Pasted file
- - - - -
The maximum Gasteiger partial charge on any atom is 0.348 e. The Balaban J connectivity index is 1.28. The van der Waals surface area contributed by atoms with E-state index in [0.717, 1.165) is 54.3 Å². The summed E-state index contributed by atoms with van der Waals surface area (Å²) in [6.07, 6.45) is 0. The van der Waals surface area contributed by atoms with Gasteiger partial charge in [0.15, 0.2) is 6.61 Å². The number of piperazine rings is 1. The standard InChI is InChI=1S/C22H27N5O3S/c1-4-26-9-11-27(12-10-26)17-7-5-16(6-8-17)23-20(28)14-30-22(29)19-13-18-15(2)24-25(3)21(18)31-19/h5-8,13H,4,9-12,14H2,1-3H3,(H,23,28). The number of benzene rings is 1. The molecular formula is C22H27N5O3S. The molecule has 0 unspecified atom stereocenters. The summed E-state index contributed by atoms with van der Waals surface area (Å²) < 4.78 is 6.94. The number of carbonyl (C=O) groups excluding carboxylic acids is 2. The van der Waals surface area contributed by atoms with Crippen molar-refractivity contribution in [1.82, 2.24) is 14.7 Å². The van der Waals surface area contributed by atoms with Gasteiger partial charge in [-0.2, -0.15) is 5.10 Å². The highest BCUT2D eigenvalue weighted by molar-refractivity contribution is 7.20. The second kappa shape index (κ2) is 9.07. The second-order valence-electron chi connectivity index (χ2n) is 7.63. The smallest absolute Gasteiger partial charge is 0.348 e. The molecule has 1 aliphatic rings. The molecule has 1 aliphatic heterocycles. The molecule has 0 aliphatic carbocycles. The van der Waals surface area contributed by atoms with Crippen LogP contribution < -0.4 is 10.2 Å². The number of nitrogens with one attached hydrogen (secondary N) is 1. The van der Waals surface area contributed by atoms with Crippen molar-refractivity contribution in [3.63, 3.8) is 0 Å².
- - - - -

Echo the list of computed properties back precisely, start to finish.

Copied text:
The maximum Gasteiger partial charge on any atom is 0.348 e. The Balaban J connectivity index is 1.28. The van der Waals surface area contributed by atoms with E-state index in [0.717, 1.165) is 54.3 Å². The summed E-state index contributed by atoms with van der Waals surface area (Å²) in [6.07, 6.45) is 0. The van der Waals surface area contributed by atoms with Gasteiger partial charge in [0.15, 0.2) is 6.61 Å². The number of piperazine rings is 1. The standard InChI is InChI=1S/C22H27N5O3S/c1-4-26-9-11-27(12-10-26)17-7-5-16(6-8-17)23-20(28)14-30-22(29)19-13-18-15(2)24-25(3)21(18)31-19/h5-8,13H,4,9-12,14H2,1-3H3,(H,23,28). The number of benzene rings is 1. The molecular formula is C22H27N5O3S. The molecule has 0 unspecified atom stereocenters. The summed E-state index contributed by atoms with van der Waals surface area (Å²) < 4.78 is 6.94. The number of carbonyl (C=O) groups excluding carboxylic acids is 2. The van der Waals surface area contributed by atoms with Crippen molar-refractivity contribution in [1.82, 2.24) is 14.7 Å². The van der Waals surface area contributed by atoms with Gasteiger partial charge in [-0.2, -0.15) is 5.10 Å². The highest BCUT2D eigenvalue weighted by molar-refractivity contribution is 7.20. The second kappa shape index (κ2) is 9.07. The second-order valence-electron chi connectivity index (χ2n) is 7.63. The smallest absolute Gasteiger partial charge is 0.348 e. The molecule has 1 aliphatic rings. The molecule has 1 aliphatic heterocycles. The molecule has 0 aliphatic carbocycles. The van der Waals surface area contributed by atoms with Crippen LogP contribution < -0.4 is 10.2 Å². The number of nitrogens with one attached hydrogen (secondary N) is 1. The van der Waals surface area contributed by atoms with Crippen molar-refractivity contribution in [3.63, 3.8) is 0 Å².